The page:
Consider a sender 𝒮 and a group of n recipients. 𝒮 holds a secret message 𝗆 of length l bits and the goal is to allow 𝒮 to create a secret sharing of 𝗆 with privacy threshold t among the recipients, by broadcasting a single message 𝖼 to the recipients. Our goal is to do this with information theoretic security in a model with a simple form of correlated randomness. Namely, for each subset 𝒜 of recipients of size q, 𝒮 may share a random key with all recipients in 𝒜. (The keys shared with different subsets 𝒜 must be independent.) We call this Broadcast Secret-Sharing (BSS) with parameters l, n, t and q.

Our main question is: how large must 𝖼 be, as a function of the parameters? We show that (n-t)/q l is a lower bound, and we show an upper bound of ((n(t+1)/(q+t)) -t)l, matching the lower bound whenever t = 0, or when q = 1 or n-t.

When q = n-t, the size of 𝖼 is exactly l which is clearly minimal. The protocol demonstrating the upper bound in this case requires 𝒮 to share a key with every subset of size n-t. We show that this overhead cannot be avoided when 𝖼 has minimal size.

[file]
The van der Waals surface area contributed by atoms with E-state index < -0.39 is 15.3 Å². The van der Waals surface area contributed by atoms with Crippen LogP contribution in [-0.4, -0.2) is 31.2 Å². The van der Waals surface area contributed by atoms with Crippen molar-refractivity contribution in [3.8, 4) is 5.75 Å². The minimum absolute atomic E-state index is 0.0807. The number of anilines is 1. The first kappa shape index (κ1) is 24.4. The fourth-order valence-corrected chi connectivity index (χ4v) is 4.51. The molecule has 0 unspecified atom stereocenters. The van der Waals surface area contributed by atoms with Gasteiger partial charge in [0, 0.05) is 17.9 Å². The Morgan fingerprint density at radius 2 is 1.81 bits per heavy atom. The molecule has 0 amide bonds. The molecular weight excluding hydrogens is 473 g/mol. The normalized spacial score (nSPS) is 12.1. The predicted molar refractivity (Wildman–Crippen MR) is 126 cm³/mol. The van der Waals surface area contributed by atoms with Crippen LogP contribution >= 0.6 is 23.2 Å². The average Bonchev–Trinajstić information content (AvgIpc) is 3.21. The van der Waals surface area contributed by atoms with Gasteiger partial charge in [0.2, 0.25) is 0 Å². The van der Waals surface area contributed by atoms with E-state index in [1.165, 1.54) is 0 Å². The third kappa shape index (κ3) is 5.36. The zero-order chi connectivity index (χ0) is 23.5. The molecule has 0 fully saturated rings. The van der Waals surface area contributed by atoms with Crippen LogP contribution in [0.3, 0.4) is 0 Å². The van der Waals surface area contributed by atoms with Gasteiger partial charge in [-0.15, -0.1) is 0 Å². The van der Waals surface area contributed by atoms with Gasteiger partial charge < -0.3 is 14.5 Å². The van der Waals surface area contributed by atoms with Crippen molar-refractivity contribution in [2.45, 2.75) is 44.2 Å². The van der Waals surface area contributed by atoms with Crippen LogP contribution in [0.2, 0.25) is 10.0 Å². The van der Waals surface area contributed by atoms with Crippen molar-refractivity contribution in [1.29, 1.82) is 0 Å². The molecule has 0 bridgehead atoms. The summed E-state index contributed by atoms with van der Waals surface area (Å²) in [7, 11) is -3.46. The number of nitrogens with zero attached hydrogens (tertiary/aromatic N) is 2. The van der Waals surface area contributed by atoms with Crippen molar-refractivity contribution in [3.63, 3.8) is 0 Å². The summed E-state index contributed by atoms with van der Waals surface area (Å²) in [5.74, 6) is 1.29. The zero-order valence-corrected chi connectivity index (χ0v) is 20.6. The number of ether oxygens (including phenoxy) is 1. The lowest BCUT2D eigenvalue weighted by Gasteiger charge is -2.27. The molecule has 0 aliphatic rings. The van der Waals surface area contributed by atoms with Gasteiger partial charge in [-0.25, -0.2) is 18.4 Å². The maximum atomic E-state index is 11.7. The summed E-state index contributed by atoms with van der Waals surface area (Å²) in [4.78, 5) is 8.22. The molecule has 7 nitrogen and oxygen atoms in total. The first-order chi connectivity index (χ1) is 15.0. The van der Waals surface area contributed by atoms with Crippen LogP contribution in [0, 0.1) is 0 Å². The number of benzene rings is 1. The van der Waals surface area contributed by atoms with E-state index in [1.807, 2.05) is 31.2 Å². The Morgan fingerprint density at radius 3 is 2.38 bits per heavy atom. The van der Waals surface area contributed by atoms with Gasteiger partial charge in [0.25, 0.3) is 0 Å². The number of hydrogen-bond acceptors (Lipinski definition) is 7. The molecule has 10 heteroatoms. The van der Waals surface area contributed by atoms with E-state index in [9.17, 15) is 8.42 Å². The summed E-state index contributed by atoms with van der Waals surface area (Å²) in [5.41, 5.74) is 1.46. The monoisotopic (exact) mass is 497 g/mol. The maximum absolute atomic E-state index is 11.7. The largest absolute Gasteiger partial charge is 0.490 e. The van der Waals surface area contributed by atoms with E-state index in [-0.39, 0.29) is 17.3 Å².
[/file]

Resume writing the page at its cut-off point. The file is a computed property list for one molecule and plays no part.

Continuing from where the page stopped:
We also show that if access is additionally given to an idealized PRG, the lower bound on ciphertext size becomes (n-t)/q λ + l - negl(λ) (where λ is the length of the input to the PRG). The upper bound becomes ((n(t+1))/(q+t) -t)λ + l.

BSS can be applied directly to secret-key threshold encryption. We can also consider a setting where the correlated randomness is generated using computationally secure and non-interactive key exchange, where we assume that each recipient has an (independently generated) public key for this purpose. In this model, any protocol for non-interactive secret sharing becomes an ad hoc threshold encryption (ATE) scheme, which is a threshold encryption scheme with no trusted setup beyond a PKI. Our upper bounds imply new ATE schemes, and our lower bound becomes a lower bound on the ciphertext size in any ATE scheme that uses a key exchange functionality and no other cryptographic primitives.